Thinking about investing in Portugal? Think again.

DISCLAIMER: All opinions in this column reflect the views of the author(s), not of EURACTIV Media network.

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This article is part of our special report Recovery fund: the engine behind the European transformation.

In 2017, a coalition of institutional investors, including Pimco and Blackrock, boycotted an issuance of Portuguese bonds to protest the risks associated with actively investing in Portuguese public or private debt “as the Banco de Portugal still has not addressed the unlawful and discriminatory retransfer of notes from Novo Banco to Banco Espirito Santo in 2015.”

Today, this still unresolved case gives reason for grave concerns among some international institutional investors about the risks of lending the EU €750b to finance its Recovery and Resilience Fund (RRF).

After the collapse of Banco Espirito Santo (BES), Portugal’s second largest bank in 2015, Banco de Portugal retransferred 5 notes totaling €2.2b of debt from the newly established “healthy” Novo Banco’s books and dumped them back into toxic BES, knowingly targeting international institutional investors over domestic depositors.

The move came after the incoming Single Resolution Board (SRB) Chairman and the European Central Bank (ECB) warned Banco de Portugal that if it failed to substantially reduce Novo Banco’s liabilities by January 2016, it would immediately be placed into liquidation. All other recapitalization proposals were rejected, and the decision was made to only dump notes held by foreign institutional investors.

This move in itself gives reason for grave concerns among some international institutional investors about the risks of lending the EU €750b to finance its Recovery and Resilience Fund (RRF). As the saying goes, fool me once – shame on you; fool me twice – shame on me. For the EU to reassure international institutional investors, Commissioner Mairead McGuinness, along with DG FISMA and the SRB, must demonstrate to institutional investors that the EU will protect them from sovereign risk, and will treat them fairly and equitably.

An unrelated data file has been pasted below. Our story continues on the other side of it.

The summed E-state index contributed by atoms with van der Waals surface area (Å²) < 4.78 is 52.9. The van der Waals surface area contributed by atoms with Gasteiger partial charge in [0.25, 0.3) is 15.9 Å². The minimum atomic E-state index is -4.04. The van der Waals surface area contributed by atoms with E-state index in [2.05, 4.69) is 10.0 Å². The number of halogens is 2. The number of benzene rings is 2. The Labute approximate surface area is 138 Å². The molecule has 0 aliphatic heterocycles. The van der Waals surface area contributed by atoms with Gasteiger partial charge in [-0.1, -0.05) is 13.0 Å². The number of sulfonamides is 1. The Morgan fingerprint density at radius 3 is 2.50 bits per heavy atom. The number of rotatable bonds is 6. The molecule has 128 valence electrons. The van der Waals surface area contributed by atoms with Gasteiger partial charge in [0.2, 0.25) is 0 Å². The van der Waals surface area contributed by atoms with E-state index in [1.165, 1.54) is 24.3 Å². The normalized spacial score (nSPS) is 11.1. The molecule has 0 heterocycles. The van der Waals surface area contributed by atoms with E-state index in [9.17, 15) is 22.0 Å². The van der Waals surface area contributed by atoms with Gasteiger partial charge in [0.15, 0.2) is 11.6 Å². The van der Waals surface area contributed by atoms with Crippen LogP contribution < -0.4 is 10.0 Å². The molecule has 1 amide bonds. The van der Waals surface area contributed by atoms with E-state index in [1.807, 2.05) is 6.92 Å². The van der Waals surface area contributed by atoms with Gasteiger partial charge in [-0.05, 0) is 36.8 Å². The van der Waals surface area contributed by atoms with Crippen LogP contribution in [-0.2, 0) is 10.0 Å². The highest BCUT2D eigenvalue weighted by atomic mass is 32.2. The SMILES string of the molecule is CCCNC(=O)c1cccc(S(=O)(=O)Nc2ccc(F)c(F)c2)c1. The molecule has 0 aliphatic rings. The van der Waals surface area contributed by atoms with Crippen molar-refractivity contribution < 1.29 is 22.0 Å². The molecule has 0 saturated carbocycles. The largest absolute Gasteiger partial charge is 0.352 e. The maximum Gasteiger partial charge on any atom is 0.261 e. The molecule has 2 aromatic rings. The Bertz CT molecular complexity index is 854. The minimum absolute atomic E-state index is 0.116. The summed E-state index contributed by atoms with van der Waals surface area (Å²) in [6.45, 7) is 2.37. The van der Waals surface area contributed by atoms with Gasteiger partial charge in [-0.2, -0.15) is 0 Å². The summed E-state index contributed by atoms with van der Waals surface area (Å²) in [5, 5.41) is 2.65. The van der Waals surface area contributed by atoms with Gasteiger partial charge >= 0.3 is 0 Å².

However, being held by foreign investors was not the only criteria Banco de Portugal employed when selecting these five specific notes. The second criteria was that only notes governed by Portuguese law may be dumped into toxic BES,  while the remaining 47 notes, governed by English law, were not to be touched. This second criteria knowingly relied on the complicity of Portuguese Administrative Courts to reject or defer repaying creditors – and indeed, the Portuguese Administrative Courts have stalled and  frustrated litigation ever since.

Following the Banco de Portugal’s Retransfer Decision dated 29 December 2015, several institutional investors, separately, filed administrative claims before the Portuguese Administrative Courts. Since filing, none of the cases has yet to be moved to the preliminary hearing stage, and all proceedings regarding BES’ resolution were stayed.

This second factor raises a second issue the EU is required to take up before approving Portugal’s RRF – Rule of Law. While Rule of Law concerns were initially focused primarily on Poland and Hungary, the scope of the European Parliament’s Committee on Civil Liberties, Justice and Home Affairs (LIBE) has been expanded to cover all Member States, particularly Malta, Slovakia, Slovenia and Bulgaria. In particular, a European Parliament Resolution adopted 10 June 2021 recalls that “the RRF and each of the national recovery and resilience plans should fully respect the Rule of Law Regulation.”

These are not the only rule of law scandals to rock Portugal during its Presidency. It kicked off with an extremely contentious nomination by Lisbon for the position of the European Public Prosecutor’s Office (EPPO), with the trial of former PM Jose Socrates’ shadowing the duration of its Presidency (very much linked to Ricardo Salgado, the former president of BES) and is ending with a real threat by investors to boycott the RRF.

The European Commission has pinpointed the slow pace of administrative and fiscal justice in Portugal, and has demanded reforms that the Portuguese Government needs to take, in order to be eligible for financial assistance from the EU Recovery Funds. This has been underlined by the European Parliament and the European Court of Auditors. In Portugal’s case, there are serious rule of law issues related to the independence of the judicial system and the operation of the national courts.

As Portugal’s Presidency of the Council of the EU draws to a close, there is an opportunity for Portugal and the EU to reassure international institutional investors by expediting resolution of this case, as well as insisting Portugal implement the judicial reforms it has committed to in its Recovery and Resilience plan.

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